And the husbands were taught all their life to assess themselves like that, because that is how their Rebbeim assessed them – in terms of potential and commitment and desire.

    The goal of a Kolel man is to grow and become the biggest Talmid Chacham he can. Often, husbands and wives are not on the same page regarding what is considered vital to that endeavor, at least while someone is in his growing stages.

    Girls often think that (a) their husbands are already complete products when they are just married and (b) they assess their husband’s value as a Ben Torah by their discipline, which is just one small ingredient in the recipe.

    The first thing to know is, you are not marrying Reb Chaim Shmuelevitz. The second thing is, even Rebitzen Shmuelevitz didn’t marry Reb Chaim Shmuelevitz. It takes many many years to become R. Chaim Shmuelevitz. He struggled too. We all do.

    Rav Hutner’s letter describing how it is sad that we don’t realize how much our Gedolim struggled to become Gedolim, and in how many battles the Yetzer Horah defeated the Chofetz chaim, for instance, before he became the Chofetz Chaim, also applies to young men in Kollel. Or, more accurately, young guys in Kollel.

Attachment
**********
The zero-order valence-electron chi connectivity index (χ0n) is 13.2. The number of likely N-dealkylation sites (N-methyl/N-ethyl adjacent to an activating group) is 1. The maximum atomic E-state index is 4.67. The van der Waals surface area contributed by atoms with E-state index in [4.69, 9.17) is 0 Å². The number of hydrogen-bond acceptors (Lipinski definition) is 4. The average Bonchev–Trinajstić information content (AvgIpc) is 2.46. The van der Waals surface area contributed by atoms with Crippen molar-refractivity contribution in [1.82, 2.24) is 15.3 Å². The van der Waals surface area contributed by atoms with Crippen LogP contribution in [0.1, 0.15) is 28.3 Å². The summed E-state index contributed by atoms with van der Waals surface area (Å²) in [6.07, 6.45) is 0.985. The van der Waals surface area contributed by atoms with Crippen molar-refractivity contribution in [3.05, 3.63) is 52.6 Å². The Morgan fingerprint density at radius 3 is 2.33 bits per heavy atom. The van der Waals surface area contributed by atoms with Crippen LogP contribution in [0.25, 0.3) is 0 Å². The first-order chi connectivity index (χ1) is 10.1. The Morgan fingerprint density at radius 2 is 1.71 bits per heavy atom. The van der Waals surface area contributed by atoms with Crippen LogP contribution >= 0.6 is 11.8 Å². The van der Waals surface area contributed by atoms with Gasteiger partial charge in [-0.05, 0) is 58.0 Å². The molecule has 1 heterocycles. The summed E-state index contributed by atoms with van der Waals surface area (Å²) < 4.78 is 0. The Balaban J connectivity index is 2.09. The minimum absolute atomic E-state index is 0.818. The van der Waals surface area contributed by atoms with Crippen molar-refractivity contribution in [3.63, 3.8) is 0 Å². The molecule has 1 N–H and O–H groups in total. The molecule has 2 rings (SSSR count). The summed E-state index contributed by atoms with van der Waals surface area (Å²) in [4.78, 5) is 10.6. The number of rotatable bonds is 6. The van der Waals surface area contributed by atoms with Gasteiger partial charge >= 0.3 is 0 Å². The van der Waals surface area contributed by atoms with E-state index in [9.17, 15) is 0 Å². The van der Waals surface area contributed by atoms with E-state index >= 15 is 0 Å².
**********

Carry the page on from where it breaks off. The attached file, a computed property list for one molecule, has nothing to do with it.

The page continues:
One of the reasons for this disconnect between the girls’ ideas of what Bnei Torah should be versus the Bnei Torahs’ ideas, is that girls go to school where they have role models, and they tend to think that the boys’ role models are kind of male versions of their own. So for instance, they figure they know of a big rebitzen, and they figure a Rosh Yeshiva is a male version of their rebitzens. But it’s not so. The Rebitzen, no matter how old and wise and talented she is, received her formal Judaic training in high school and a year or 2 of seminary. Full time education for women does not go beyond that. And that is altogether not a problem – women have the responsibility of raising a family and learning is not their full time job. Fine. But we must understand that creating a role model for Yeshiva guys — a Rosh Yeshiva — takes years and years and years of hard work, in Yeshiva, going to Shiurim, learning b’chavrusa, full time, and more.

    So when a girl is married to a guy with a few years Bais Medrash experience under his belt, she sometimes thinks that he’s already supposed to be a big role model, like her rebitzens. But it doesn’t work that way. The trajectory that guys follow to greatness is sooooo different than that of girls. And if you want to be able to understand where your guy is coming from, you need to know his path to growth.